A decade or so later at an East Village poetry reading, I recited the part of Fucking about fucking the earth, and Richard Hell, who was also reading, recited a poem - I believe from memory too - of coming upon a doe in the woods and having oral sex with her. I've been thinking of getting a hold of Richard Hell and see if he remembers and has it. I'd like to put him on my blog reading it. I see him around. You must be sure in this crazy time of ours to have something to look forward to.

and close
the dark sky
the air
close . . ."



Rebecca Anne Banks

and Tuscany in summer
ode to the beautiful
bigger than the blue-green sky
(the architecture of trees
in green)
on rain

the lethargy of no

I lift you up to the sky
to the sunlight

and stories of big yellow cats
by the firepit
brought inside out of the cold

the rhythm of the blue
draws you in
spins you round

rumba pajumba
in goblin market
something in a Kingston/Kensington a.m.

the bowling green
springer art
advice to the lovelorn
sad lips depart
pink and pink

i, so lonely
rictos caminos
and cool breezes

cheers, salmon de
lake teamincos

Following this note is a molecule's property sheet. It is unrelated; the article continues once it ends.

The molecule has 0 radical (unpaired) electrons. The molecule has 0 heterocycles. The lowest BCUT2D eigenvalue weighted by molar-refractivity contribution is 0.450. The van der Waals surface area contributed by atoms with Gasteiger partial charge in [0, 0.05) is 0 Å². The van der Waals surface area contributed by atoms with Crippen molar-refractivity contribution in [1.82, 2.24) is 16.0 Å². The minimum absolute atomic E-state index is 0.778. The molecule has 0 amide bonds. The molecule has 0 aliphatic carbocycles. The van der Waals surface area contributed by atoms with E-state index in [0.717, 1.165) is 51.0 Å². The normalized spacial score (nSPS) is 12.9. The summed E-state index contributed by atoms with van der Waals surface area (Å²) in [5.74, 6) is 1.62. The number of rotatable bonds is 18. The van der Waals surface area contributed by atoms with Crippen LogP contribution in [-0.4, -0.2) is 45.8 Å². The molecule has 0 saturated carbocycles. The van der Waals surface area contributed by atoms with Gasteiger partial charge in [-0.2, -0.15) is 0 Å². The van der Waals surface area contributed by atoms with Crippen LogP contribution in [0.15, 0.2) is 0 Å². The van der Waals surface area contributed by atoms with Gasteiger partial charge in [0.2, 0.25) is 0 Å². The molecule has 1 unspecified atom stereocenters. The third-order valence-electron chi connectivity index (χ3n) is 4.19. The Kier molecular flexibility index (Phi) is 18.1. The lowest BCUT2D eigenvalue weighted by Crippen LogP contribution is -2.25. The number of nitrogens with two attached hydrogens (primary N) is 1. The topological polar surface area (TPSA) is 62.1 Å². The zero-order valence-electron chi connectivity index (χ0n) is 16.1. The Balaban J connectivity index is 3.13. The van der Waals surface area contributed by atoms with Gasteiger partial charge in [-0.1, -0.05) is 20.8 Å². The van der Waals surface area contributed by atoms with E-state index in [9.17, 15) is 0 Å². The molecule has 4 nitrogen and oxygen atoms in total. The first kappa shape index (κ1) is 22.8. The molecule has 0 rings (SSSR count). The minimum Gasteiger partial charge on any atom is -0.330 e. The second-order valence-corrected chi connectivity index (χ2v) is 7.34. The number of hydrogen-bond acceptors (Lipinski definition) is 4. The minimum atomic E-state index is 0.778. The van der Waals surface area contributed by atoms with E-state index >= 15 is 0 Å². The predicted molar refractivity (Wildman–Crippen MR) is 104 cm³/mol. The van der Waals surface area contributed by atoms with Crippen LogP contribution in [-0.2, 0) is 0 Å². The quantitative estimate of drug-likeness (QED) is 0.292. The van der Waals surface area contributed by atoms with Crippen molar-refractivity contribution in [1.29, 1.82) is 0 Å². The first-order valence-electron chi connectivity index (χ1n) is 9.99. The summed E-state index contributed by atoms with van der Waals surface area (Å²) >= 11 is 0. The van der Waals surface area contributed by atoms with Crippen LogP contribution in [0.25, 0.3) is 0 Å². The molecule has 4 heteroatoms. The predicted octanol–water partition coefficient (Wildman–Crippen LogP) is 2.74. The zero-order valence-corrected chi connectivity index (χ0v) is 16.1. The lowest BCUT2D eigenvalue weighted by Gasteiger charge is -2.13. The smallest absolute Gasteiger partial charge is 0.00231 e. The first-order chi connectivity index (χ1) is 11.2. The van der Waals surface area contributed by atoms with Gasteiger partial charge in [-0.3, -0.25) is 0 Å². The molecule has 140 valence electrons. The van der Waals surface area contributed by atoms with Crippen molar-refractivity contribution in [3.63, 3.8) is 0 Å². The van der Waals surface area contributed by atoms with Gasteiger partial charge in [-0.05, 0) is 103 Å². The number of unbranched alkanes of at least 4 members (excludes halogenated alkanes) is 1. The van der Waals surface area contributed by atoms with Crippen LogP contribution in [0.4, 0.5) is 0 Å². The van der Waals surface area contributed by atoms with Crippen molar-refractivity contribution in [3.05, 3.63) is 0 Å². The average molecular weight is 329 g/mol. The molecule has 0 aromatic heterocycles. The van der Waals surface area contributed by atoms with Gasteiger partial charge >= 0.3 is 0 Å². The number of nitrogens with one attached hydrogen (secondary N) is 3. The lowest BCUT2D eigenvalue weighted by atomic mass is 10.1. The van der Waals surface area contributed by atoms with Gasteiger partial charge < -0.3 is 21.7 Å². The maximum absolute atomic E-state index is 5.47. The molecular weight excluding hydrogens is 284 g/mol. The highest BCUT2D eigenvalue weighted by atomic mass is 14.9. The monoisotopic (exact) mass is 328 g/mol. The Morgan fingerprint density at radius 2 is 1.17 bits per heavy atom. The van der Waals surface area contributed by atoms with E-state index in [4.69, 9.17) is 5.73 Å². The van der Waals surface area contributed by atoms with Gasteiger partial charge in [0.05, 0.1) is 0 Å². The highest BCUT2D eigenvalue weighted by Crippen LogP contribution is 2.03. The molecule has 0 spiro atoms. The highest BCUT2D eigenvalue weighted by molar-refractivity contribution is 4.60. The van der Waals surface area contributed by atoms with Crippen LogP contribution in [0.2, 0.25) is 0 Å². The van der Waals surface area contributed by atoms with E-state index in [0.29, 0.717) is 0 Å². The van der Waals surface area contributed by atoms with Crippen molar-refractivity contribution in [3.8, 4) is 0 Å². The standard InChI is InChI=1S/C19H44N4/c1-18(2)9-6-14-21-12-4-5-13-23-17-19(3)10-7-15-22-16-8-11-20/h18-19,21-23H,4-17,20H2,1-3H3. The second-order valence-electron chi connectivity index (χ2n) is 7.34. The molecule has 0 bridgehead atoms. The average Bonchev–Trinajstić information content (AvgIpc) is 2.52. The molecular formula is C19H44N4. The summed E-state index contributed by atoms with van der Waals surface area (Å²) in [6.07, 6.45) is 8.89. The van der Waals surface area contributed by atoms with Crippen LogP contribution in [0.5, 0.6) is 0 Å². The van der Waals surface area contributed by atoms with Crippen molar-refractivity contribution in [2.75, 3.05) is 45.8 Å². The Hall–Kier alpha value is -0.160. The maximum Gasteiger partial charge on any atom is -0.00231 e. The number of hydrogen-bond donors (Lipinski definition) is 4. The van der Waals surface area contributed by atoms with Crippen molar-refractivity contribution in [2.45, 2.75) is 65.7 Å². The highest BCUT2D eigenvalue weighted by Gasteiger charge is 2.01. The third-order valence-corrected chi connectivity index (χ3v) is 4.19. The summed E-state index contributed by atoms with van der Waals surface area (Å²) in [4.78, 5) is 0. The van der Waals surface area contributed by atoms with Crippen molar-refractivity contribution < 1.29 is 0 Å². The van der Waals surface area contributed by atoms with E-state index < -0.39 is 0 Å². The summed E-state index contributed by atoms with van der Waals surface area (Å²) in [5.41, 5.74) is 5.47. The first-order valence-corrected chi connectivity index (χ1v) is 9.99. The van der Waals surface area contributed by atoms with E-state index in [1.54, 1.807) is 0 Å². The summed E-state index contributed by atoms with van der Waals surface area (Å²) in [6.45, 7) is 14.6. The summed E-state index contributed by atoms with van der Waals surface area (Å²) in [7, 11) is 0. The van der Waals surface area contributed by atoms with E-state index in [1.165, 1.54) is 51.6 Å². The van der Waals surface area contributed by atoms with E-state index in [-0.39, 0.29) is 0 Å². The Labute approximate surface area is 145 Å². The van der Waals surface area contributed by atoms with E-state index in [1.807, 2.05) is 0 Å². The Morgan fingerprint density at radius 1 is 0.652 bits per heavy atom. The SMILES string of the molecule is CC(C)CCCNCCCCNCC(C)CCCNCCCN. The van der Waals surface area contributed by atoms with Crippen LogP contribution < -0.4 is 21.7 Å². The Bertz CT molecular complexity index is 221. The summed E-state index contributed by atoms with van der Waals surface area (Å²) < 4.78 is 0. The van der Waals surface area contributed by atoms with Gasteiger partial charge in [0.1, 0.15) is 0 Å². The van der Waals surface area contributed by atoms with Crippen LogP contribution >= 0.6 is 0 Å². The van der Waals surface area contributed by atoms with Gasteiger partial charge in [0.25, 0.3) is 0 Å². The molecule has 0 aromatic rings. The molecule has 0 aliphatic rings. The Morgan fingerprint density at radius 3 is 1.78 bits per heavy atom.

blank espresso autocats
a quiet ennui
the golden eye receiver
and diamonds in gardens
pink de Royal

everyone's in whiteface
there is a midnight procession
those who want to be found
can be found

the world is a crime scene and something in beautiful, blues.


Rebecca Anne Banks lives in the New Age Renaissance Republique of Poetry. She has been writing and producing artistic content for 38 years and is the author of over 30 books of poetry, guides to the Holy Spirit, a primer on marriage discernment, a family cookbook, a book of children's stories, a book of World Peace Newsletters, all available at Amazon Stations. She has produced 3 CD`s of Folk/Rock music and has 17 CD's of music awaiting production. She won an IARA Award for Top 55 Internet Airplays for Angel Song (2010). She is an Associate Member of the League of Canadian Poets. She is also the Poetry Editor at Subterranean Blue Poetry ( www.subterraneanbluepoetry.com), CEO/Artist at Tea at Tympani Lane Records ( www.tympanilanerecords.com), the Book Reviewer at The Book Reviewer (www.thebookreviewer.ca) and the Quilt Artist at Kintsugi Art Quilts (www.kintsugiartquilts.com).